Participant recruitment will start in September 2016.
Sample size calculation
A total sample of 128 participants is required to detect a moderate effect size (d=0.5) of improvement in clinician knowledge of CFS management and confidence to implement evidence-based CFS interventions, with a power of 80% and a two-tailed α of 0.05. To account for a potential attrition rate of 30% we intend to recruit 180 participants. These estimates of attrition rate and effect size are based on a similar previous study investigating online education for health professionals.22
Participants will be randomly allocated to the education or wait-list control group after consenting to participate. Randomisation will be conducted by an investigator not involved in recruitment or analysis of data to ensure concealment of allocation. A computer-generated random number sequence with randomly permuted block sizes of two to six will be used to ensure a balance between groups while different allied health professions are successively enrolled.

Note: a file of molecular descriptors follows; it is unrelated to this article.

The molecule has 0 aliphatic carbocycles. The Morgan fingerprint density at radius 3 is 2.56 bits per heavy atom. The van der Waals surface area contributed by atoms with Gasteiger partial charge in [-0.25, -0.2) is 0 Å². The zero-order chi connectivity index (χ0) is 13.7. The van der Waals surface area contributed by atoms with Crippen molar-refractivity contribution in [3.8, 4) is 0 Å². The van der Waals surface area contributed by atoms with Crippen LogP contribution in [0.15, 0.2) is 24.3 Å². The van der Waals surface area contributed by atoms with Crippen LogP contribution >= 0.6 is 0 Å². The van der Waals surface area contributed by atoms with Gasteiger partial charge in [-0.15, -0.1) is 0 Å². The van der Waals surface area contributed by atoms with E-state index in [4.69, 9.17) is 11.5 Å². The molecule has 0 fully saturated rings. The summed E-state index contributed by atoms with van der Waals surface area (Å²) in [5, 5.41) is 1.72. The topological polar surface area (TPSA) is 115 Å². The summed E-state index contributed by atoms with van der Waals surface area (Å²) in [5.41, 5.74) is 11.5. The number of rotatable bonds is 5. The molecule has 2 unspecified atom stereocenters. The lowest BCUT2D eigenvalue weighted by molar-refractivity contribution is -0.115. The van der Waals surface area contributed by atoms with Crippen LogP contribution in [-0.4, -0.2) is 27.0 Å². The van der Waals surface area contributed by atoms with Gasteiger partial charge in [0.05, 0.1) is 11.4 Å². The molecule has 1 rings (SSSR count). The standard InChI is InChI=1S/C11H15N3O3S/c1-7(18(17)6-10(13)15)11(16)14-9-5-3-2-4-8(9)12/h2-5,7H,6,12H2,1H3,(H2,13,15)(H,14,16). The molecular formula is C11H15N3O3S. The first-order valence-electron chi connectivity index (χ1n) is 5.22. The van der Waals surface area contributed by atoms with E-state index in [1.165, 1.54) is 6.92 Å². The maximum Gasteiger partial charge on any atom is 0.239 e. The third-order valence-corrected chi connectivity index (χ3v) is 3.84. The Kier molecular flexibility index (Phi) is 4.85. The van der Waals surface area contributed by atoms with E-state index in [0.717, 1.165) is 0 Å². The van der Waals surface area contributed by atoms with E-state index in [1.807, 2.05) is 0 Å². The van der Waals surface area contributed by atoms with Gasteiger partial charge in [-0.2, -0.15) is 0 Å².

The online education programme is an interactive, self-paced online activity that has been developed from a CFS treatment manual previously created, and tested for efficacy, by the research group.7 The content contains an introduction and seven modules that include information on CFS symptoms, assessment and diagnosis and detailed descriptions of interventions used to manage CFS symptoms, as well as material on conditions that may occur secondary to fatigue (eg, reduced mood, anxiety, etc). The remaining modules cover: psychoeducation, activity pacing and GET, interventions for sleep disturbance, interventions for cognitive disturbance (eg, cognitive remediation), and interventions for mood, anxiety and emotion coping. Intervention adherence will be tracked automatically by using the online platform to provide data on total time spent on the whole intervention, as well as time spent on each module, and on integrated assessment tasks and other facets of the online education programme. To reduce contamination each participant has an individual password to access the online education programme and are asked not to share this access by providing their password to others. They must also be enrolled into the programme by the experimenter (and are subsequently unenrolled once they have received 4 weeks access to the programme). Furthermore, feedback regarding correct responses to the outcome measures (ie, the multiple choice questions (MCQs) and case vignettes) is not provided, therefore cannot be shared between participants (table 1).